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September 22, 2020

Locust for Performance Testing

arun-locust-expert  Arun Kumar V N    

Performance Testing with Locust

Now-a-days, Enterprises moved away from traditional load testing approach to more of a 'code to test' approach by switching to locust.io for performance testing. Locust is also useful for IoT performance testing as it can integrate various python libraries to include various IoT protocols like MQTT. since the client behaviour can be entirely specified by us using regular python its highly flexible tool and also allows distributed deployment for high scale testing. It lets you write tests against your web application which mimic your user’s behaviour or any type of IoT device behaviour. This ensures the cloud applications we write are able to handle a high load and remain performant.

Why Another Tool?

Why do we need to look into this new tool when there are lots of well-established tools available in the market for decades like JMeter, LoadRunner, ApacheBench, Gatling, Tsung, etc.

Some major features of Locust are: 

  • Allows a user to write code in plain python and not limited to UI/XML based ones making it highly flexible and allowing to recreate exact input behaviours easily.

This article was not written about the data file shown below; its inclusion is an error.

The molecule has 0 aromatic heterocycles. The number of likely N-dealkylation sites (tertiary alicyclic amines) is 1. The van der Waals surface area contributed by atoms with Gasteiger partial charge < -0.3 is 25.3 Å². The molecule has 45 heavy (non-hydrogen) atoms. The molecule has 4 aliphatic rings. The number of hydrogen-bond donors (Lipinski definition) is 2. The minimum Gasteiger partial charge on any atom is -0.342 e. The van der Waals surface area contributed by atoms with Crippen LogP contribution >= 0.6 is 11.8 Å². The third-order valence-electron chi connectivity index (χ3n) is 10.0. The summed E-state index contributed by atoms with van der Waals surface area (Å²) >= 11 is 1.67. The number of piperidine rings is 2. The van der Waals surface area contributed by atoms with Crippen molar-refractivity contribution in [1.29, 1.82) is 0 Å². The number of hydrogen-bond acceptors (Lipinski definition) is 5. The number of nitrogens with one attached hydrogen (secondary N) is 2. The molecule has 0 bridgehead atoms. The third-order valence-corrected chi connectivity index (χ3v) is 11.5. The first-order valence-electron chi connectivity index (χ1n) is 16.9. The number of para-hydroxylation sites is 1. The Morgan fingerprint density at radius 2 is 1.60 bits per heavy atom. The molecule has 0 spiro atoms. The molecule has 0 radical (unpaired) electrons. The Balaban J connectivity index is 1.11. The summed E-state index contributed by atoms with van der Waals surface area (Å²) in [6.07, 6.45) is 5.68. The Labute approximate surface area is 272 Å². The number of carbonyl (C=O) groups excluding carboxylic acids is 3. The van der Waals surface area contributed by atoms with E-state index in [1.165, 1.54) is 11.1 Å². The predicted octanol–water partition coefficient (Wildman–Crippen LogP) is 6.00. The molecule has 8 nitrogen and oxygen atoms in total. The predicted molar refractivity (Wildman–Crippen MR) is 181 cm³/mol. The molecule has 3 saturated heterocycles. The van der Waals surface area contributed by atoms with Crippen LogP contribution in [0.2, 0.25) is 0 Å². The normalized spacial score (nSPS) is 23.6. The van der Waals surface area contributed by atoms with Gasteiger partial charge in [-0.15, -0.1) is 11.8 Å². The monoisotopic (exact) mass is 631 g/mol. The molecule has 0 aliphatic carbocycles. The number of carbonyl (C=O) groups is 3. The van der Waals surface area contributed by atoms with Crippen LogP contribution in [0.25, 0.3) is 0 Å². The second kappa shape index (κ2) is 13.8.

• Ability to include various Python libraries making it easy to include things like IoT protocol vary easily 
  • Supports distributed user.
  • Supports default HTML + JS based reporting.
  • Open to test other systems by writing clients.
  • Supports user to write code in other languages using locust slave, like boomer if needed.
  • Open source under the MIT license.
  • Locust is completely event-based, and therefore it’s possible to support thousands of concurrent users on a single machine. In contrast to many other event-based apps, it doesn’t use callbacks. Instead, it uses light-weight processes, through gevent.
  • Green-let threads allows a user to write an expressive scenario in Python without complicating your code with callbacks.

A quick comparison between Locust and Jmeter is as below:

Topics

Locust

Jmeter

Platform/Operating System

Any

Any

Open Source/License

Yes. MIT Licensed

Yes. Apache 2.0 Licensed